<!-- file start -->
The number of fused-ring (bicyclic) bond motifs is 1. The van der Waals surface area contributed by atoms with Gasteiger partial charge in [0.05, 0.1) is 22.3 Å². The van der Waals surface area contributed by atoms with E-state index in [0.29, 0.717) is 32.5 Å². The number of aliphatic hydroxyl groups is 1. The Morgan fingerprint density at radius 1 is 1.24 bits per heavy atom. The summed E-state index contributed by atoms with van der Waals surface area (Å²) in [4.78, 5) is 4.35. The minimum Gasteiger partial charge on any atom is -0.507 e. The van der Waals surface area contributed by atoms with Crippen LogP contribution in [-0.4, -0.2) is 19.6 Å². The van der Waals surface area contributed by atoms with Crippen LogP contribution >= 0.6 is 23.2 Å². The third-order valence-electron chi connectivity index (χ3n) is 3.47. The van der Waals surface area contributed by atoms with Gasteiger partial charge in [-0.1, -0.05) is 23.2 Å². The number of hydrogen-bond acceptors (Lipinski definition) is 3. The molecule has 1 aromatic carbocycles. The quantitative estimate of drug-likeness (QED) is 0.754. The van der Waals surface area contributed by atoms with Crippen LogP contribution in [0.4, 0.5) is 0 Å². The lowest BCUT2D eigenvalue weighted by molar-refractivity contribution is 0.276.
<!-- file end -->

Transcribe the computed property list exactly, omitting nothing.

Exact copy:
The number of fused-ring (bicyclic) bond motifs is 1. The van der Waals surface area contributed by atoms with Gasteiger partial charge in [0.05, 0.1) is 22.3 Å². The van der Waals surface area contributed by atoms with E-state index in [0.29, 0.717) is 32.5 Å². The number of aliphatic hydroxyl groups is 1. The Morgan fingerprint density at radius 1 is 1.24 bits per heavy atom. The summed E-state index contributed by atoms with van der Waals surface area (Å²) in [4.78, 5) is 4.35. The minimum Gasteiger partial charge on any atom is -0.507 e. The van der Waals surface area contributed by atoms with Crippen LogP contribution in [-0.4, -0.2) is 19.6 Å². The van der Waals surface area contributed by atoms with Crippen LogP contribution >= 0.6 is 23.2 Å². The third-order valence-electron chi connectivity index (χ3n) is 3.47. The van der Waals surface area contributed by atoms with Gasteiger partial charge in [-0.1, -0.05) is 23.2 Å². The number of hydrogen-bond acceptors (Lipinski definition) is 3. The molecule has 1 aromatic carbocycles. The quantitative estimate of drug-likeness (QED) is 0.754. The van der Waals surface area contributed by atoms with Crippen LogP contribution in [0.4, 0.5) is 0 Å². The lowest BCUT2D eigenvalue weighted by molar-refractivity contribution is 0.276.